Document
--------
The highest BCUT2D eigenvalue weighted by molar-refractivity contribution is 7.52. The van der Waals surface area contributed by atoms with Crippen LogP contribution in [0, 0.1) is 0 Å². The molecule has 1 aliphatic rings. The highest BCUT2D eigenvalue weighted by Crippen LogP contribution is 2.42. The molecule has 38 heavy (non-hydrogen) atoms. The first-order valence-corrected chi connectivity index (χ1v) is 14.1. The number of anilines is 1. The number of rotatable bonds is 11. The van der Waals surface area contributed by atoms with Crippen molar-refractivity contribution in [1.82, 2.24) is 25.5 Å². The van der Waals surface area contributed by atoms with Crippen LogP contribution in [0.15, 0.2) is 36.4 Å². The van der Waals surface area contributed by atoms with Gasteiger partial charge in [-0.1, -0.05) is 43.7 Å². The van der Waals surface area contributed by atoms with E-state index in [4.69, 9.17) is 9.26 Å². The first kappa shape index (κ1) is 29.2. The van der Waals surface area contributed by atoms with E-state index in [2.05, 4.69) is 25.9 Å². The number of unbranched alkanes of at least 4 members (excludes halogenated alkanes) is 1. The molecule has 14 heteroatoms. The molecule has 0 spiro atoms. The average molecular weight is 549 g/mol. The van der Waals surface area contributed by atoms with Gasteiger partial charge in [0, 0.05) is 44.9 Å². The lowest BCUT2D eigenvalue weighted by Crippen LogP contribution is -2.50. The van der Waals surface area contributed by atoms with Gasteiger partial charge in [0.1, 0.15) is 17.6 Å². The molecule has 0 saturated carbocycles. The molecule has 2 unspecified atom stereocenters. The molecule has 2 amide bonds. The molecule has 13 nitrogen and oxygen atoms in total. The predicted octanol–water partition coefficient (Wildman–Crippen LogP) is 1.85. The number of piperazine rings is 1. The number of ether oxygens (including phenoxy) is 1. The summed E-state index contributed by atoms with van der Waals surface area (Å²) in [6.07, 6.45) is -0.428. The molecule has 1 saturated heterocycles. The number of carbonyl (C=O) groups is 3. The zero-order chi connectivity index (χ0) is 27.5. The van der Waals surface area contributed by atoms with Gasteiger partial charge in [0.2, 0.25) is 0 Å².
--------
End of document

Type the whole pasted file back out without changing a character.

The highest BCUT2D eigenvalue weighted by molar-refractivity contribution is 7.52. The van der Waals surface area contributed by atoms with Crippen LogP contribution in [0, 0.1) is 0 Å². The molecule has 1 aliphatic rings. The highest BCUT2D eigenvalue weighted by Crippen LogP contribution is 2.42. The molecule has 38 heavy (non-hydrogen) atoms. The first-order valence-corrected chi connectivity index (χ1v) is 14.1. The number of anilines is 1. The number of rotatable bonds is 11. The van der Waals surface area contributed by atoms with Crippen molar-refractivity contribution in [1.82, 2.24) is 25.5 Å². The van der Waals surface area contributed by atoms with Crippen LogP contribution in [0.15, 0.2) is 36.4 Å². The van der Waals surface area contributed by atoms with Gasteiger partial charge in [-0.1, -0.05) is 43.7 Å². The van der Waals surface area contributed by atoms with E-state index in [4.69, 9.17) is 9.26 Å². The first kappa shape index (κ1) is 29.2. The van der Waals surface area contributed by atoms with E-state index in [2.05, 4.69) is 25.9 Å². The number of unbranched alkanes of at least 4 members (excludes halogenated alkanes) is 1. The molecule has 14 heteroatoms. The molecule has 0 spiro atoms. The average molecular weight is 549 g/mol. The van der Waals surface area contributed by atoms with Gasteiger partial charge in [0, 0.05) is 44.9 Å². The lowest BCUT2D eigenvalue weighted by Crippen LogP contribution is -2.50. The van der Waals surface area contributed by atoms with Gasteiger partial charge in [0.1, 0.15) is 17.6 Å². The molecule has 0 saturated carbocycles. The molecule has 2 unspecified atom stereocenters. The molecule has 2 amide bonds. The molecule has 13 nitrogen and oxygen atoms in total. The predicted octanol–water partition coefficient (Wildman–Crippen LogP) is 1.85. The number of piperazine rings is 1. The number of ether oxygens (including phenoxy) is 1. The summed E-state index contributed by atoms with van der Waals surface area (Å²) in [6.07, 6.45) is -0.428. The molecule has 1 saturated heterocycles. The number of carbonyl (C=O) groups is 3. The zero-order chi connectivity index (χ0) is 27.5. The van der Waals surface area contributed by atoms with Gasteiger partial charge in [0.2, 0.25) is 0 Å².